Any advice much appreciated.

Cheers,

Mark

You've hd more than 20 years of wear and tear since you got out. I'm not saying being a SEAL didn't contribute to the condition, but unless you can tie this condition to your active duty career than you unfortunately have no case. A lot of us know beyond a shadow of doubt that certain injuries occurred on active duty, but we just "sucked it up." You get the picture I'm sure.

JMO,

Bergie

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I assume you have in your possission all of your C-Files(all military) records. Have you read them throughly? Is there any indication/documentation of you telling anyone you hurt/pulled/strained your back/spine inservice? Remember with all that lifting, pulling, carrying, did you ever complain/go to sick call or miss work because of back/spine discomfort? Did you seek any treatment or medical advise for any type of sore back within 1 yr post discharge? I read where you posted this injury occurred 12 yrs post exit from seal, but any hip pain, knee pain, leg pain, torso pain while in-service documented?

Also do you have any claims in for any other issues? Like tinnitus, related to the explosives and bombs you worked with? What about PTSD issues, seen any traumatic events, or involved in any? Are there any notations in your files which evidence a decrease in your activity/mobility post service vs pre?

Give us a little more info, if you can. Are you utalizing a VSO to assist you with your claim?

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I see that your 70% S/C. If you don't mind, what are the conditions that you are currently rated for? Could your back condition be secondary to the S/C conditions? Other than that I agree with the others that have posted here.

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I see that your 70% S/C. If you don't mind, what are the conditions that you are currently rated for? Could your back condition be secondary to the S/C conditions? Other than that I agree with the others that have posted here.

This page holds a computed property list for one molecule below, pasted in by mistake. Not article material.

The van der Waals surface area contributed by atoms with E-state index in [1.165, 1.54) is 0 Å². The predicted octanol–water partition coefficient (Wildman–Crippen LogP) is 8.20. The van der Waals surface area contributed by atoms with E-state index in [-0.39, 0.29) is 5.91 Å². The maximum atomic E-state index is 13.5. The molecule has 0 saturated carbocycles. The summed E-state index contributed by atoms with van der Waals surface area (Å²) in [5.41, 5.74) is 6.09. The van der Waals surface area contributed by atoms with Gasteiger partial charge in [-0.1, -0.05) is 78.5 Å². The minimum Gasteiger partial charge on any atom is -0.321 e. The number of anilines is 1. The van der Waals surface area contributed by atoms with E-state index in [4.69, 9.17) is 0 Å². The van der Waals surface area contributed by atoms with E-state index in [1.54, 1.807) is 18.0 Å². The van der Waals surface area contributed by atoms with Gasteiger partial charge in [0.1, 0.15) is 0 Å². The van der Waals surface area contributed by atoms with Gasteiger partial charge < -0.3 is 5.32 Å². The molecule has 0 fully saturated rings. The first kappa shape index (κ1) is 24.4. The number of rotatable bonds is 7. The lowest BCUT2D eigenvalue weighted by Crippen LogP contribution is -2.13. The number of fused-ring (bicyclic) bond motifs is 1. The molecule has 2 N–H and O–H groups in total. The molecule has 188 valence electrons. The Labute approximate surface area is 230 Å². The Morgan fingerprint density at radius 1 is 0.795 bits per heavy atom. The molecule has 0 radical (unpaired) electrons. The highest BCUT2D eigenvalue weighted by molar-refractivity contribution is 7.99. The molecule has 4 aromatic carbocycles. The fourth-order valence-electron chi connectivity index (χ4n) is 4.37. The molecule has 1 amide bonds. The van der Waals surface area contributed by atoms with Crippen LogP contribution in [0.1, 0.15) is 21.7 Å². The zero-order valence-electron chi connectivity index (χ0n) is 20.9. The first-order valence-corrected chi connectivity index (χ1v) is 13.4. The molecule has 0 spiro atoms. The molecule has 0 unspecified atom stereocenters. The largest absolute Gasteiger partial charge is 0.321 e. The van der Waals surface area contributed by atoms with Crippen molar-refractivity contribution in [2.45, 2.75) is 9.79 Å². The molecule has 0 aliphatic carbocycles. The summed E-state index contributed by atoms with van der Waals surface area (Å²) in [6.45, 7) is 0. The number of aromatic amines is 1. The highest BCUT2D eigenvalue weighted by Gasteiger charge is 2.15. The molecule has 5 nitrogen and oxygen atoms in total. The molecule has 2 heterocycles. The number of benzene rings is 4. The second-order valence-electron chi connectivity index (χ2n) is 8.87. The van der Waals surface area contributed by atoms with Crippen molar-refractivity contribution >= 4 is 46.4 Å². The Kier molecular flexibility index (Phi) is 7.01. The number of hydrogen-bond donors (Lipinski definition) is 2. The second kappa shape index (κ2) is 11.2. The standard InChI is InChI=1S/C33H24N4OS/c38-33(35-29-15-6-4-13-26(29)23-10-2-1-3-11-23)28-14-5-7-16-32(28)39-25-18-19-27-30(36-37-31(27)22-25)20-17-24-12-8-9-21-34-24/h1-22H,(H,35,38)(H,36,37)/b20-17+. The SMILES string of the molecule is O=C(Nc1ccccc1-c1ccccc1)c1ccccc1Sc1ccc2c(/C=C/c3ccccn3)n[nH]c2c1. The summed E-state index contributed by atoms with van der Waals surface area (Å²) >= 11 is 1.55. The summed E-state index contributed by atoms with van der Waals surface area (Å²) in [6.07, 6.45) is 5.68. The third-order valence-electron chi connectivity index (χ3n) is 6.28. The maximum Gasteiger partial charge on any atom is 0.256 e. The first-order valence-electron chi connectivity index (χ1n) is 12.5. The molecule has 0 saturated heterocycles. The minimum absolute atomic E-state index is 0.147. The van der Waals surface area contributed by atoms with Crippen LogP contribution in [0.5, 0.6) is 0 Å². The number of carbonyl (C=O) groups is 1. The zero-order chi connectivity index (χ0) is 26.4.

Thank you everybody for the replies. Yes, I'm 70% PTSD service related. I first put in for my lumbar ddd in 2005, when it was originally denied in 06 I put in for my PTSD, which I was approved for at 70%. I've been receiving that compensation for 2 years now while awaiting an appeal decision for my back from BVA.

I finally received my brown envelope from BVA, and they're remending my claim to the doctor that originally denied my service connection. I don't understand the reason for this. I live in the Philippines where I moved in 2000 to be around my wifes family to help us with our kids.

My degenerative disc disease was uncovered when I herniated a disc at work in 2000. I have MRI evidence of a severe degenerative condition with dessication on all the levels of my lumbar spine from that time (2000). That was only 12 years after I was discharged, and the only job I had in the interim was a sedentary marine electricans gig. I sure didn't get it from that, all I did was carry a cup of coffee and bag of lightbulbs.

And no, I never had back problems serious enough to see a doctor about while in the teams.

But I am sure that the ddd is from my Navy time, to be more specific, there was a period where I was involved with doing long range, open ocean high speed zodiac navigation and we used to get the shit pounded out of us sitting on that thwart of that rubber boat for hours on end. That and the marathon back flutter kicks was hell on that lower back of mine.